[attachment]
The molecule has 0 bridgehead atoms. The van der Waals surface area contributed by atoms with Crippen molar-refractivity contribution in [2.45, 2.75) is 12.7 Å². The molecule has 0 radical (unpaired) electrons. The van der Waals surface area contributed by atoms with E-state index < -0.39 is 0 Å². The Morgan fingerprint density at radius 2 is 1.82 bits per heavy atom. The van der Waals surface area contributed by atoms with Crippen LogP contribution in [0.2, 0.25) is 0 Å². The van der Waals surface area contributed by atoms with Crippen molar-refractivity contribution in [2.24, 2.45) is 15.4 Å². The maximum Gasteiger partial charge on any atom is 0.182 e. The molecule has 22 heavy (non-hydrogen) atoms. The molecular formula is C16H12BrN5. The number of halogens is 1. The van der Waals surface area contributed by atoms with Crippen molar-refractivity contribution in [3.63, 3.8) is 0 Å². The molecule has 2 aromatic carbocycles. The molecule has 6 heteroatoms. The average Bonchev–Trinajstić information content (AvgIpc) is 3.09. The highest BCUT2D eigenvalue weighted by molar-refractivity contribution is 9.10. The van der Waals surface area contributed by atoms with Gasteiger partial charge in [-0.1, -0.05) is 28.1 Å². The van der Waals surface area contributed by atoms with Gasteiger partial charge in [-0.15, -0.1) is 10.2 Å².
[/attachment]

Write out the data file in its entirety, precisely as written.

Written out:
The molecule has 0 bridgehead atoms. The van der Waals surface area contributed by atoms with Crippen molar-refractivity contribution in [2.45, 2.75) is 12.7 Å². The molecule has 0 radical (unpaired) electrons. The van der Waals surface area contributed by atoms with E-state index < -0.39 is 0 Å². The Morgan fingerprint density at radius 2 is 1.82 bits per heavy atom. The van der Waals surface area contributed by atoms with Crippen LogP contribution in [0.2, 0.25) is 0 Å². The van der Waals surface area contributed by atoms with Crippen molar-refractivity contribution in [2.24, 2.45) is 15.4 Å². The maximum Gasteiger partial charge on any atom is 0.182 e. The molecule has 22 heavy (non-hydrogen) atoms. The molecular formula is C16H12BrN5. The number of halogens is 1. The van der Waals surface area contributed by atoms with Crippen molar-refractivity contribution in [3.63, 3.8) is 0 Å². The molecule has 2 aromatic carbocycles. The molecule has 6 heteroatoms. The average Bonchev–Trinajstić information content (AvgIpc) is 3.09. The highest BCUT2D eigenvalue weighted by molar-refractivity contribution is 9.10. The van der Waals surface area contributed by atoms with Gasteiger partial charge in [-0.1, -0.05) is 28.1 Å². The van der Waals surface area contributed by atoms with Gasteiger partial charge in [-0.15, -0.1) is 10.2 Å².